on the road from Farmville to Appomattox Court-House; is checked in front on the 9th of April by the Army of the James divisions [General Ord], the Fifth Corps [General Griffin], and cavalry, General Sheridan in chief command. General Meade, having the Second and Sixth Corps massed and pressing against the enemy's rear for attack, received a request for cessation of hostilities with a view to surrender. Terms of surrender of the Army of Northern Virginia to General Grant arranged and announced in the afternoon. The campaign ended.
The reports of the medical directors of the Second and Fifth Corps and of the medical inspectors Second, Fifth, and Ninth Corps, the ambulance officer Second Corps, and the inspector at army headquarters, Surg. J. A. Lidell, describes in so full and interesting a manner the character of the campaign relative to the medical department, that it is unnecessary for me to do more than to refer to the papers themselves. Reports from all the corps and commands have not been received as called for; should they be rendered hereafter I will request that they be appended to this report.
After the capture of Petersburg the chief medical officer of Depot Hospital was ordered to push forward, to the most advanced depot of the army the which railroad facilities were extended, a sub-depot field hospital, to receive and care for wounded until they could be transported to City Point. For this purpose a train, ordered on the 3rd, was started on the 7th of April with 25 medical officers, 200 hospital tent flies, with dressings, food for four days for 2,500 wounded, 3 hospital stewards, and 100 detailed men accompanied it, taking also axes, spades, cooking utensils, necessary articles for organizing a movable depot hospital, designed more expecially to afford temporary food, shelter, medical supplies, and attendance of wounded who were to be sent away while the army corps might be moving. It was my design to have this advance hospital move with the railroad and general depot at the front, but the brevity and decisive character of the campaign made it unnecessary to carry it beyond Burke's Station, where it was discontinued April 30, after an existence there of eighteen days. The chief medical officer at City Point had been instructed, March 28, to be prepared to expand his hospitals to their utmost capacity at short notice; to send off in hospital transports as many of the cases as were proper for general hospital, and upon the contingency of a great battle to telegraph to the Surgeon-General for additional facilities for transferring them.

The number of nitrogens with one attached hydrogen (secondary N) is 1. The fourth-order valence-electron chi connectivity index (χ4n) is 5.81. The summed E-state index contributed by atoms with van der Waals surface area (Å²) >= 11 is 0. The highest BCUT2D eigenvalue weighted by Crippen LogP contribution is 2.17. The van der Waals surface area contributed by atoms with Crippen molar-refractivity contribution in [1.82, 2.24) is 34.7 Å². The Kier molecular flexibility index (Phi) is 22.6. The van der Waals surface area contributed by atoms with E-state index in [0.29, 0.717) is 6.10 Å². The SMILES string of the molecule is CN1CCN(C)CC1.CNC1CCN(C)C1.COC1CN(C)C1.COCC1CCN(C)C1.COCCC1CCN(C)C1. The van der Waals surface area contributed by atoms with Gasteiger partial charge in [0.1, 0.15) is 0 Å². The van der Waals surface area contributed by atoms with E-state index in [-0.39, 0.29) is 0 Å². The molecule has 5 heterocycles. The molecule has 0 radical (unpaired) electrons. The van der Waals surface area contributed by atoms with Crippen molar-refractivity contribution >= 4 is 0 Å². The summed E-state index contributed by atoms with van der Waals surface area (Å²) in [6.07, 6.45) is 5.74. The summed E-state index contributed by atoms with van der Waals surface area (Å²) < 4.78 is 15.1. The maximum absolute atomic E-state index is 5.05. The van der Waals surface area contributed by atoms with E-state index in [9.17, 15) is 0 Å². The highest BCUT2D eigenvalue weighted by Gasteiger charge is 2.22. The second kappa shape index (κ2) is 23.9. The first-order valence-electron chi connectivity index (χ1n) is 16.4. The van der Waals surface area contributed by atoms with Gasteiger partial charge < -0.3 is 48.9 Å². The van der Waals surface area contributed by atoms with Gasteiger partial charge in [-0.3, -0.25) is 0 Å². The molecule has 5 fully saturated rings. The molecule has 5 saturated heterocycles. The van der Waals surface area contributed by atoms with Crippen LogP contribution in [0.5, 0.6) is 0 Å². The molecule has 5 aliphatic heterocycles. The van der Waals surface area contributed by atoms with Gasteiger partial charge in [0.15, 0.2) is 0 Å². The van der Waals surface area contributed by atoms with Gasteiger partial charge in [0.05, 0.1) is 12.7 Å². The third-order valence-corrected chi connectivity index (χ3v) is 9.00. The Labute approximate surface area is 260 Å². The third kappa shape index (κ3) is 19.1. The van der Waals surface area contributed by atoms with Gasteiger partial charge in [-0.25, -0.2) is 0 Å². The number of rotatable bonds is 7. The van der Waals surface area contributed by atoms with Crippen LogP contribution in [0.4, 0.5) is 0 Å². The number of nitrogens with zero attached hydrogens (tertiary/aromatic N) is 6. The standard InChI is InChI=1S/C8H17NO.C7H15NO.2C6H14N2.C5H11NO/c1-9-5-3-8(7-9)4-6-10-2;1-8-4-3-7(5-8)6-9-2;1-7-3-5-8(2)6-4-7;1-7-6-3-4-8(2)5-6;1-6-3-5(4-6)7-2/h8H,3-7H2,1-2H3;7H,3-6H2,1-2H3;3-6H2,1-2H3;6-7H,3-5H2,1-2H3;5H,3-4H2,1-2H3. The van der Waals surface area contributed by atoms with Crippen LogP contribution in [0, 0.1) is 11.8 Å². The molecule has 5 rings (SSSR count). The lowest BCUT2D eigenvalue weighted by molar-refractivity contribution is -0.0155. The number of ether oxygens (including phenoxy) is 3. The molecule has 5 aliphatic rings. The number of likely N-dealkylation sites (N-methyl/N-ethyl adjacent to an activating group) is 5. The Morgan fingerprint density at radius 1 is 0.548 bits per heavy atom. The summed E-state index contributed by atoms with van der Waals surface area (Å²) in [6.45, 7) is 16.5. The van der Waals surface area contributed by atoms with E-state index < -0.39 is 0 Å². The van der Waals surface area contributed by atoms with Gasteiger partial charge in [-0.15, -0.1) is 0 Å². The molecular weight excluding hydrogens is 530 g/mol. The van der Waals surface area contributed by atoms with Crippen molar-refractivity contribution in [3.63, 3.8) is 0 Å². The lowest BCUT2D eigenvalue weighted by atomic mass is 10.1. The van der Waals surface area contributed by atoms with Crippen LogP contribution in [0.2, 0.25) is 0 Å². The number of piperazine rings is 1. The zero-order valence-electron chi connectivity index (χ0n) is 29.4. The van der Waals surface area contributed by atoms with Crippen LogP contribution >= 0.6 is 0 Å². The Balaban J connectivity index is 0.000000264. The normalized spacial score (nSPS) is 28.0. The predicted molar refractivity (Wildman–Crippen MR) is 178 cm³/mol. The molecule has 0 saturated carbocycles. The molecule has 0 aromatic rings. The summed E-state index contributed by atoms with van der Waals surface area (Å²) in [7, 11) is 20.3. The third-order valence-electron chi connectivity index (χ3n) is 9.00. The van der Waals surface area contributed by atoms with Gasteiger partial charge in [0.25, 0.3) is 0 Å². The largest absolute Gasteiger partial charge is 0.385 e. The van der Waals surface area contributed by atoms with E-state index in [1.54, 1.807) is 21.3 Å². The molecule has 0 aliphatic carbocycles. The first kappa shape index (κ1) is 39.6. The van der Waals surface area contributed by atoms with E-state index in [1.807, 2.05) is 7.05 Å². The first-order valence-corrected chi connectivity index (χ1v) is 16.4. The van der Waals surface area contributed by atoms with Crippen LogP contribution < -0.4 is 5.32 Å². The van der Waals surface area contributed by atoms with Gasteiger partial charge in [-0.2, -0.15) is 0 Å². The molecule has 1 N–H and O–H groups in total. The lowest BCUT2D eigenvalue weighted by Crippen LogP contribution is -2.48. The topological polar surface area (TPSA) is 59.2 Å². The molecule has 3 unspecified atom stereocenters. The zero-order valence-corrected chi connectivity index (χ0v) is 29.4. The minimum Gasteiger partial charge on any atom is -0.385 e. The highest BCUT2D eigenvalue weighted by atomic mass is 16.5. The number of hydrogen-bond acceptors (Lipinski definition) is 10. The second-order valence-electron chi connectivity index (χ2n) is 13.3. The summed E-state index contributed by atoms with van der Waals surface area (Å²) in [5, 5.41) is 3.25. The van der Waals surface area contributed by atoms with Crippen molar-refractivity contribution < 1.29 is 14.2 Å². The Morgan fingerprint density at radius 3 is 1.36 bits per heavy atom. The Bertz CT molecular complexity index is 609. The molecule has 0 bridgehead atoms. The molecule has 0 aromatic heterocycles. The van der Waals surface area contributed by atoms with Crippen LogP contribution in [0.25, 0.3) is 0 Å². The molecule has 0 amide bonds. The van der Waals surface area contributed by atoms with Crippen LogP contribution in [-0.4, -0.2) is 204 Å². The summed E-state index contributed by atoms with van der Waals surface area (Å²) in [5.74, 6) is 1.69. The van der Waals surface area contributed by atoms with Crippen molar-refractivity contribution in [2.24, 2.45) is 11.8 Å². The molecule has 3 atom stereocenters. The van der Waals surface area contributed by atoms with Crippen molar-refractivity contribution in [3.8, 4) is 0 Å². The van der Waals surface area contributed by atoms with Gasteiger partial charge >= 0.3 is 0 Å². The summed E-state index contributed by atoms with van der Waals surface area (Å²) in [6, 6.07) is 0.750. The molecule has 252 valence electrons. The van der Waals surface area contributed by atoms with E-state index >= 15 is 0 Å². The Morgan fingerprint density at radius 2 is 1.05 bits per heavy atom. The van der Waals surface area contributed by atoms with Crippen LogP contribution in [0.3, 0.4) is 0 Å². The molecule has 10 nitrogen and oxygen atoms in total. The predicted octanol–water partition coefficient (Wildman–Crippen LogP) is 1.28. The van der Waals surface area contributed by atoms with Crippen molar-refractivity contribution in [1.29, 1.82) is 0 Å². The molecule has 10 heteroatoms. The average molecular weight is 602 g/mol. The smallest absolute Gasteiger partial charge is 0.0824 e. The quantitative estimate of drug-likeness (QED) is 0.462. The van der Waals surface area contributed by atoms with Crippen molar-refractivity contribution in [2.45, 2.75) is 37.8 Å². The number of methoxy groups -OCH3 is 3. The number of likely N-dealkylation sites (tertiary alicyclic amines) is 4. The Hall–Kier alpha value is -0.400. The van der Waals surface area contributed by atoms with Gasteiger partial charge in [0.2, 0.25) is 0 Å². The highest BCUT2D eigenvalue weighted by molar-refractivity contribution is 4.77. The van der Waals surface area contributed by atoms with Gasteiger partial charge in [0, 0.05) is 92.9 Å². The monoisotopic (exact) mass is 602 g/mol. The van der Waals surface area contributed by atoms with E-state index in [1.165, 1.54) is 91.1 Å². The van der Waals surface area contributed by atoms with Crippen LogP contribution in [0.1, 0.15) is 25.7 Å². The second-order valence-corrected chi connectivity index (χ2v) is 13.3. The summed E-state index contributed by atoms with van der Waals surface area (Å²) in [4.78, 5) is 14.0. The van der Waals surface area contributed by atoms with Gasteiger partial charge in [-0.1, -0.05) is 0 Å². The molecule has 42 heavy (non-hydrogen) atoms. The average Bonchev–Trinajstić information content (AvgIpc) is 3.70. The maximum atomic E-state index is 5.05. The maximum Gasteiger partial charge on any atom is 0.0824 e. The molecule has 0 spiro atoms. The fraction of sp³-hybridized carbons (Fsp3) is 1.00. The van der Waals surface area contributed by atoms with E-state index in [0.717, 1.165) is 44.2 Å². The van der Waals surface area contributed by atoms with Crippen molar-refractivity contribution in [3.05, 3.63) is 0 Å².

The wounded of the Fifth and Second Corps from the extension of our lines to the left, March 29, 30, 31 [1,400], received attention on the field at Spain's house, Quaker Church, and the Chimneys, and at the division hospitals, near the Cummings house. The regular division hospitals of the Sixth and Ninth Corps were not moved until after the army had captured Petersburg and started west in pursuit of the Army of Northern Virginia.
In the action around Dinwiddie and Five Forks the wounded of the cavalry and Fifth Corps were sent to the Methodist Church field hospital  April 1, and thence by ambulances and wagons, in a great part, to Humphreys' Station, surface railroad; the remainder accompanied the Fifth Corps, and were sent to Sutherland's Station, on the South Side Railroad, ten miles from Petersburg.
At the personal request of the medical director of the cavalry I directed that the wounded of General Sheridan's command should be received in the Cavalry Corps hospital, under direction of the chief medical officer depot field hospital Army of the Potomac, at City